This graphic depicts polling data on voter attitudes in Russia regarding the future course of Moscow’s domestic and foreign policy, collected prior to the country’s March 2018 presidential elections. To find out more about the current political situation in Russia, including how President Vladimir Putin has managed to maintain his high approval ratings, see Jeronim Perović’s recent addition to the CSS’ Analyses in Security Policy series here. For more CSS charts and graphs, click here.
This graphic provides an overview of estimated global nuclear warhead inventories from 1945 to 2017. To find out about the Trump administration’s ‘Nuclear Posture Review’ and what it means for US nuclear policy, see Oliver Thränert ‘s recent addition to the CSS’ Analyses in Security Policy series here. For more CSS charts and graphs on proliferation, click here.
Data sources: International Institute for Democracy and Electoral Assistance, at <https://www.idea.int/data-tools/data/voterturnout>, Central Electoral Commission of Russia, at <http://www.izbirkom.ru/region/izbirkom>, and the CD-rom Rossiiskievybory v tsifrakh i kartakh (Mercator and IGRAN 2007).
This graphic tracks overall voter turnout in Russian presidential and parliamentary elections from 1991 to 2016. To find out more about voter turnout trends and electoral mobilization in Russian federal elections, see Inga Saikkonen’s contribution to the latest edition of the Russian Analytical Digest here. To check out the CSS’ full collection of graphs and charts, click here.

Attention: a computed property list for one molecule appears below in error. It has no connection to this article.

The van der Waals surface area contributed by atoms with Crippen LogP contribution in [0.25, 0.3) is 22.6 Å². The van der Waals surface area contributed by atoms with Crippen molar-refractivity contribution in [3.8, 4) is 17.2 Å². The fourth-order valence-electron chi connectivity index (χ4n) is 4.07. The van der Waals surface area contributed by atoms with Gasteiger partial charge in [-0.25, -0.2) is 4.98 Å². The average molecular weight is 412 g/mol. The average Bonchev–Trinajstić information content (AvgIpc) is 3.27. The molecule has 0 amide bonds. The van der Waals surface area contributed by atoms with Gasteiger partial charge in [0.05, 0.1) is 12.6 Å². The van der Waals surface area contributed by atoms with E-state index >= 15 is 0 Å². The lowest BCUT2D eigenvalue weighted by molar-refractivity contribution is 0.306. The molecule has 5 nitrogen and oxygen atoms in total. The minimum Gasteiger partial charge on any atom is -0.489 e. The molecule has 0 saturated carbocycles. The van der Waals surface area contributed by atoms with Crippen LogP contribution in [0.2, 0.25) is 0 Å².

This article was originally published by the European Union Institute for Security Studies (EUISS) in February 2018.
Russia is set to hold presidential elections on 18 March 2018, and Vladimir Putin has expressed his intention to run for another term. His high approval ratings, the vast administrative resources at his disposal and the non-competitive political environment in Russia make the outcome a foregone conclusion. However, if the election result is predictable, it is still unclear what direction the country will take afterwards. In recent years, Russia has resorted more and more frequently to military force to advance its foreign policy objectives. This overreliance on force, however, came with a price tag attached. In this context, it is useful to explore whether Russia’s foreign policy will take a softer and more economic-oriented turn after the elections. Alternatively, if Russia continues down the same path, which factors will be responsible?
This article was originally published by the Carnegie Moscow Center on 8 February 2018.
Much like Europeans do not fully grasp the angst generated by prospects of Western-incited regime change in Russia, Russians dismiss far too easily how toxic in the EU is Moscow’s political and financial backing of European extreme right-wing movements. Both are viewed as direct threats to existential interests. So long as that deep-seated mistrust regarding each other’s destructive intent toward one another prevails, channels for cooperation will remain limited, and cooperation at the global level will be ad hoc and transactional.